[E]veryone wants the world to see them as they are. The truth isn’t the problem. The problem is that the world doesn’t always make the truth safe for us to share.
All quotes are from the ARC (advance reader copy), subject to change in the final edition.
4/5 paper planes
What’s This Book About?
Genre: YA (older) contemporary; LGBTQ+; romance
Publication: 7 Dec 2021
Pages: 416 (hardcover)
Synopsis: Eighteen-year-olds Ruben Montez and Zach Knight are two members of the boy-band Saturday, one of the biggest acts in America. Along with their bandmates, Angel Phan and Jon Braxton, the four are teen heartbreakers in front of the cameras and best friends backstage.
But privately, the pressure to stay in the closet has Ruben confiding in Zach.
On a whirlwind tour through Europe with an unrelenting schedule and minimal supervision, the two come to rely on each other more and more, and their already close friendship evolves into a romance. But when they decide they’re ready to tell their fans and live freely, Zach and Ruben realize they will never truly have the support they need.
How can they hold tight to each other when their whole world is coming apart?
Content warnings (highlight to see): addiction; alcohol and drugs; emotional abuse from a parent; homophobia and forced closeting; microaggressions; sex/sexual references; vehicular accident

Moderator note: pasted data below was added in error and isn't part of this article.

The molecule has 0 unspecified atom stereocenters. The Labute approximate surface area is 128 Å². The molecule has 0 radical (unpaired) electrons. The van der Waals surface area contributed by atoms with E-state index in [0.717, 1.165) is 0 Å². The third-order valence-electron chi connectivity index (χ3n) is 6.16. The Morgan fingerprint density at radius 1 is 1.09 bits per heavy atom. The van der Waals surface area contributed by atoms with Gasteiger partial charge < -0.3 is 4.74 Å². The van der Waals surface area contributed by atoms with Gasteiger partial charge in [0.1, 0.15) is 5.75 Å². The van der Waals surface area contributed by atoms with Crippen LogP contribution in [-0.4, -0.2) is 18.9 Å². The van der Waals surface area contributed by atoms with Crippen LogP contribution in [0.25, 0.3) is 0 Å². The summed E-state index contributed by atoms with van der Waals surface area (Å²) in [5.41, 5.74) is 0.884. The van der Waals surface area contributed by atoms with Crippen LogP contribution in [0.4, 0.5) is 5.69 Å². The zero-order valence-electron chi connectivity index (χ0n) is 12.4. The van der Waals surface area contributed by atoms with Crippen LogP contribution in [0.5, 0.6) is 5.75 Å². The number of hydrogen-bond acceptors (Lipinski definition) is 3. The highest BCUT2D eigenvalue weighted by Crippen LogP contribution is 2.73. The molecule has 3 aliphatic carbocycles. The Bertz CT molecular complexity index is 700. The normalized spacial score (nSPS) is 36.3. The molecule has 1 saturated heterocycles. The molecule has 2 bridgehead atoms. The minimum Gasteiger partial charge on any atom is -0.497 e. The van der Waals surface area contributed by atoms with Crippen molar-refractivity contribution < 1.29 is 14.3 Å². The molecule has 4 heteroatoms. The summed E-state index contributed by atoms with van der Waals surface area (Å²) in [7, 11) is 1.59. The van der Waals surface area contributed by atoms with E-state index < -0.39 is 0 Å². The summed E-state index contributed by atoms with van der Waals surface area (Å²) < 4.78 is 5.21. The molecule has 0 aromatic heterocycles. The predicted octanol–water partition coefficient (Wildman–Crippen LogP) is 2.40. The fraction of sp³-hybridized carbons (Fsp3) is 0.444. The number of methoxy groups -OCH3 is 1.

What I Thought:
I really enjoyed this one and it addressed a lot more serious topics than I was expecting. There’s a lot to unpack, and as a recent convert to (music group) fandom the insights into the entertainment industry were both fascinating and disquieting.
The complex relationships between characters were one of the big strengths of this book, especially between Zach, Ruben and their respective parents. It was all very messy but felt very real. Side note: I’d really love to know more about Jon’s relationship with his parents, especially given that his father is in charge of Saturday’s management.
I was however a little confused about Zach’s mum and whether the readers are encouraged to like her or not. I feel like her and Zach’s relationship is set up to contrast markedly with Ruben and his mum, and while I doubt that Zach’s mum is meant to come across as saintly, the way Zach responds to her following a disagreement conveys a sense that everything is all magically fine when to me it felt deeply unresolved. (Highlight to see spoiler) Her reaction to Zach coming out as bi was absolutely awful and my heart shattered for him. How could you possibly equate your husband hiding an affair with your son not realising he was bi until he’s 18?! Even as they were making up it felt like she was completely patronising him and his concerns by making a joke out of his age and ‘queer teen angst’. Wow. I didn’t realise I was still this angry about it until I was writing this review.
[ID: Korean young man looking fed up with caption reading ‘done’]
I’d be worried that Zach is in for an unpleasant realisation later that this was not okay, but this book seems to be a standalone, so what do I know?